As for the tournament I had an unfortunate 6-3 record on day 1. Up until Round 9, I was 1-0 against Mardu, and was 3-2 against Marvel on the day. Unfortunately, one of my wins against Marvel had come from defeating fellow Spellsnare writer Riccardo Monico. Talk about feels bad! One of my losses to Marvel being in the hands of friend and fellow New Yorker Juan Pablo, who crushed me with Elder Deep-Fiend – that card is seriously good against this deck.
In round 9 I made a huge misplay. My opponent had a Whirler Virtuoso in play and made a thopter token to block my attacking Heart of Kiran. However, my opponent and I both forgot about my Mangelhorn in play which let him block with the token and saved 4 points of damage. However, I realized the Manglehorn ability too late and it was impossible to rewind the game to that point. Later in the same game I tapped out to play a Skysovereign, Consul Flagship to kill an opposing Virtuoso and establish a board presence.
Sadly, it got Confiscation Coup’d. I looked at my hand of 1 Negate and sighed. It can be frustrating losing to your own mistakes. Granted I’m not 100% sure if I win that game had I remembered my Manglehorn effect or had held up Negate in a spot where I think establishing a board state is important. However I didn’t play perfectly, and it was upsetting to get stuck on 2 lands in game 3. You have to accept your mistakes and move on – I definitely didn’t put enough testing with my deck and should have known what my cards did, but it’s the price I paid for switching to a non-Marvel deck.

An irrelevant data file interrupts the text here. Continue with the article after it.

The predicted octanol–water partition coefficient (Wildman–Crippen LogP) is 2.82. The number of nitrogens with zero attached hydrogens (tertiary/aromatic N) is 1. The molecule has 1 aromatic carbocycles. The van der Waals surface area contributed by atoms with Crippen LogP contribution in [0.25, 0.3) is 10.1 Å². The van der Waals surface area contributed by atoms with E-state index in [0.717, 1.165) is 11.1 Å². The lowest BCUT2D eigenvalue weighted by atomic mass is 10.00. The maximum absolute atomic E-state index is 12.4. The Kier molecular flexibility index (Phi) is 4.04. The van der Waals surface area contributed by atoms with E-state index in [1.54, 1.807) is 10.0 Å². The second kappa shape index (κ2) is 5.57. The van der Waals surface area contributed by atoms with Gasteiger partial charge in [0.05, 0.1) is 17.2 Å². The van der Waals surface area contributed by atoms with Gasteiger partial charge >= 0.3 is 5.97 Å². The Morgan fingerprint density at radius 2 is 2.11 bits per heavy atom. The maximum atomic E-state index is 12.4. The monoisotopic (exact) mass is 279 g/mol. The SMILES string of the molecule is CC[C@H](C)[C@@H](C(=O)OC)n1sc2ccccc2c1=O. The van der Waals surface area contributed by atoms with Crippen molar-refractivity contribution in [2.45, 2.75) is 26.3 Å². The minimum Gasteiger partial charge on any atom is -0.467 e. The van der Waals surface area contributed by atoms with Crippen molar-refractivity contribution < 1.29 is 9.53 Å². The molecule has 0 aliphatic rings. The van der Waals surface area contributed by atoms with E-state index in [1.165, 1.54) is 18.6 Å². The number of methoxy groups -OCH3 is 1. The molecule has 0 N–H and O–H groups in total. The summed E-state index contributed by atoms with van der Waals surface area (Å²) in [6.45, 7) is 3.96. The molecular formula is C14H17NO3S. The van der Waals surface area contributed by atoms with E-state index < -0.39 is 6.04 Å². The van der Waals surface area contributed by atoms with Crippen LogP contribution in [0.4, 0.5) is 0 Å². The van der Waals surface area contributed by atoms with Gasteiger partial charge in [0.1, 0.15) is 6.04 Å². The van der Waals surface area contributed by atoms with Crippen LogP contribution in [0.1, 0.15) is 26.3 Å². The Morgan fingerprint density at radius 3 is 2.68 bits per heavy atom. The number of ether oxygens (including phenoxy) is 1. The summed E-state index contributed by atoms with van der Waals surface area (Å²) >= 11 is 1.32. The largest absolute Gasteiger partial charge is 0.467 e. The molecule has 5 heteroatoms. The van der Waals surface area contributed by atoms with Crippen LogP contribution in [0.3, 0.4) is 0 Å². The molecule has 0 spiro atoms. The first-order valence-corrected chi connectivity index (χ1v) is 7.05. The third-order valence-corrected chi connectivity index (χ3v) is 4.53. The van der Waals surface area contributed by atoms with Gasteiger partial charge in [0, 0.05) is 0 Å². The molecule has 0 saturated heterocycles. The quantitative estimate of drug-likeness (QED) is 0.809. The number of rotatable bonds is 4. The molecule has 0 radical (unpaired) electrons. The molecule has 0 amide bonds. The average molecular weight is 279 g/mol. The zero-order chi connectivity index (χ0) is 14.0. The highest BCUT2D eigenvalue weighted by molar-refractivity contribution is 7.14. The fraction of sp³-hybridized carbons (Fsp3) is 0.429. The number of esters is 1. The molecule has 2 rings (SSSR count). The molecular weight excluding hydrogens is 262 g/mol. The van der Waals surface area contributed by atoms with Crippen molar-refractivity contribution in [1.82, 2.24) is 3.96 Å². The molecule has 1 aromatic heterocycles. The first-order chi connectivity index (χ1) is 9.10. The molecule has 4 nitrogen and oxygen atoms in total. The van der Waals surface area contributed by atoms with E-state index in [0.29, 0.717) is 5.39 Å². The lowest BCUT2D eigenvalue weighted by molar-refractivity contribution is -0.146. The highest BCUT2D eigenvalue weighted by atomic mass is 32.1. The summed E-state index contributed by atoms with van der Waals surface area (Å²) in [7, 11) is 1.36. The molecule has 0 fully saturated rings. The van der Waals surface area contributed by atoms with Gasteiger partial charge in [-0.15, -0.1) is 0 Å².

Overall I think the deck could’ve put up a stronger performance had I played better and had a more tuned list. Going forward, I would tune the mana base, probably finding room for another red source or two and playing fewer copies of Game Trail. I’d also want to play a full set of Woodland Wanderer – I really like a card I can ramp out with Servant of the Conduit on turn 3. I think the trample ability is super relevant and can help in spots where your opponent has to make 1/1 thopters just to survive.
I really enjoyed playing the deck however. One of my favorite plays of the tournament was having a Mardu opponent Fumigate the board, leaving behind a lone Heart of Kiran. I drew a Skysovereign, played it on an empty board, and passed. My opponent passed back. Boom – Chandra, Torch of Defiance – +1 exile Greenbelt Rampager, play it to crew Skysovereign, crew Heart with Chandra, attack for 10! Unreal.
If you’re looking to try a deck that has decent game against the meta, I’d try it out. Depending how testing goes going forward I may just fly to Omaha in two weeks to cast me some Lathnu Hellion! That card is broken.